Posted by:

alanz
06 Jul 2017

was useful to read! Great thanks for the info. I use Avast and I'm completely agree that it's pretty good free antivirus.


Posted by:

Anne K.
14 Jul 2017

People ask "Why pay for AV and such software, when the free versions work so well?" My answer: Besides the enhanced support and features of the paid versions, I am happy to reward the efforts of programmers and software engineers whose products help keep me safe. As long as I am blessed to be able to do so without breaking my bank, good work that serves me well deserves to be supported.


Posted by:

Johan B.
11 Aug 2017

Karspersky has a free antivirus too.


Posted by:

JoelB
23 Aug 2017

I used to use AVG, and was happy with it, but recently bought a new PC laptop, and the AVG Free that I installed absolutely bombarded my screen with pop-up notices to "Upgrade to the paid version" at least 4 times an hour. Uninstalled same. I'm listening now to advice from the bigshots on TV about Kaspersky and other non-US based antivirus apps. I currently use Panda Free Anti-Virus, and I use Malwarebytes Free Version on demand every few days. I also use Advanced System Care daily, and I almost never have a problem with invasions or hijackings! Hope this helps.


Posted by:

Jack
19 Sep 2017

I am using PC Matic. You see their ads on TV all the time promoting their 100% USA product. Will you cover their product in future articles. I have not had any problems with them. I left Norton. Now there is news about Karspersky being linked to the Russians in a not-so-good way.


Posted by:

Sophia Callas
28 Sep 2017

I am using Escan Antivirus.it's good antivirus. if you want more information about escan antivirus support contact us USA 1-800-294-5907 Canada 1-844-573-0859 UK 0-808-189-0272 AUS 1-300-326-128.


Posted by:

Phil
15 Dec 2017

I've seen Windows Defender actually do its job in Win 10. Nice to see. It has found & removed some junk lately.

I've used many free AV over past 30+ years. My recommendations would change almost yearly so won't share the blow by blow but this year I like AVAST especially for old PCs. However, I go through its settings with a fine tooth comb and turn off the myriad wasteful pieces especially ones for 'cleaning' my computer.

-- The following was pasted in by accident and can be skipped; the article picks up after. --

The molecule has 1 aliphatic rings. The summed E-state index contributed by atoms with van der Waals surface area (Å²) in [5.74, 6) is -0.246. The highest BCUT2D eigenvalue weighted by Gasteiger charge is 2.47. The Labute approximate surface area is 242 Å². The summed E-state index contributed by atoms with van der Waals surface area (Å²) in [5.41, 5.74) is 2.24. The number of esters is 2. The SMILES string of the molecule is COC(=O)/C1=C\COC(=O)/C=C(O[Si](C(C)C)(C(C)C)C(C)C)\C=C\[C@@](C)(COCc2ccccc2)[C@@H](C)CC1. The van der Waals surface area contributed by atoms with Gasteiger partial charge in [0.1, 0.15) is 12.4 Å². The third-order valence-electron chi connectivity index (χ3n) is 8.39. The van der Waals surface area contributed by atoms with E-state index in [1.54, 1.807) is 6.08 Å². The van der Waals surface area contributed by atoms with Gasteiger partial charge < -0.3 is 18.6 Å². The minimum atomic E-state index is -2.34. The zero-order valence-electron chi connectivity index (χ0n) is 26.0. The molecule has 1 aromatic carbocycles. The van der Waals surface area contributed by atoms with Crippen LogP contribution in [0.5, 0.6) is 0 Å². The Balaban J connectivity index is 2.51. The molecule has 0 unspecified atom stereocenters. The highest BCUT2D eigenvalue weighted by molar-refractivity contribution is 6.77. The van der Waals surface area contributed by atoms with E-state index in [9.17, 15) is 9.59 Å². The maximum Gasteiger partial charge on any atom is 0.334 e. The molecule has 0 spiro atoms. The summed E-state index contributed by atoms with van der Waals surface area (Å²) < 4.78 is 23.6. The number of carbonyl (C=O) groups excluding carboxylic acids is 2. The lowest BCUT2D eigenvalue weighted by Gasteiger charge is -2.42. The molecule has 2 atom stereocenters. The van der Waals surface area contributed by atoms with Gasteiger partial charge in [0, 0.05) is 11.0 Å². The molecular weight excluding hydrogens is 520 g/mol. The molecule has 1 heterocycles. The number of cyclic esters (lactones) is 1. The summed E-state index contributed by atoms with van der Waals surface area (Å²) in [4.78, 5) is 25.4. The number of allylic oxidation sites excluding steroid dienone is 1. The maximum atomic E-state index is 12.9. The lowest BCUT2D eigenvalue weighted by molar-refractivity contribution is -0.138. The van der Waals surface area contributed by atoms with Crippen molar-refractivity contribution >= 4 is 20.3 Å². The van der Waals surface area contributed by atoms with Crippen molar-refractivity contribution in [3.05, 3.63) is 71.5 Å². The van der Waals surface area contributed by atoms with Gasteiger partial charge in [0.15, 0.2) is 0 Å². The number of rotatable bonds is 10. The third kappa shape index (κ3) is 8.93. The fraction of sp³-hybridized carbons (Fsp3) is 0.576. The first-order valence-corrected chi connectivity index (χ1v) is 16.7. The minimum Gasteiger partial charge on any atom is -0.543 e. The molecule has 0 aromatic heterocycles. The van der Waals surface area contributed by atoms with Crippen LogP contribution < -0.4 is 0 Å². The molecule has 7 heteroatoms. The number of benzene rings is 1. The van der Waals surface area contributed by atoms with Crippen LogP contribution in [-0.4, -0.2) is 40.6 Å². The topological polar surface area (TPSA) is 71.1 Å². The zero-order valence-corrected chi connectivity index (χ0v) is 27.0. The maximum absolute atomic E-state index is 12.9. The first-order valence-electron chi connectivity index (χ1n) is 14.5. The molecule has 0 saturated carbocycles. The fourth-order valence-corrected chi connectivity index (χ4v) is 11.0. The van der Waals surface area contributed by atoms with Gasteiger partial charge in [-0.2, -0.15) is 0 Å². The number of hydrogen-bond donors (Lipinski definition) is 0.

I work on other people's computers too. I find that behavior is the number one key. One person can do what they do with no AV at all and be fine. Another could have the best AV in the world and get their computer so locked up it's almost funny. I tell people every day what to watch out for. Coincidentally the same ones will barely get home and be calling saying they've been 'hacked.' I know it's not cool to mention people's shortcomings and actually, if you're reading articles here, you're not likely one of the ones getting 'hacked' every day. Kudos to you. Let's keep trying to educate. The ones that do make me sad are the elderly getting taken advantage of through social engineering.

Also, I have a huge beef with places that think it's ok to let anyone advertise on their site. There's a well-known site I'm thinking of where they discuss getting rid of certain adware junk things like 'Driver Update' and the 'Slimware' ilk that shouldn't sleep at night IMHO, and what is advertised on that very site, the junk they tell not to install and how to remove it. I suppose it keeps them busy but... I've written to them but never get a response.

Ok, I'll quit. Prob slightly off topic.

Paid AV. It has it's place. Unfortunately too many of them take tremendous resources ( CPU RAM ) to run them so some old machines need free maybe. It's like having a very good seatbelt and roll bars. Can help but if you purposely drive off a bridge, please don't expect them to save you.

Oh, to the Ubuntu question. It's complicated to answer but I don't use AV on my Linux based OS. I believe free Clam AV is still available. I encourage you to keep using Ubuntu and frequent their forums and try some things in command line interface. If you wish to learn, personally, I think it's the way to go. Yes, Windows owns the market but they also love to play The Wizard of Oz acting like they should control what people do and see in their OS monstrosity. IMHO of course. :-)

Peace. Thanks for your good lessons here. I do learn.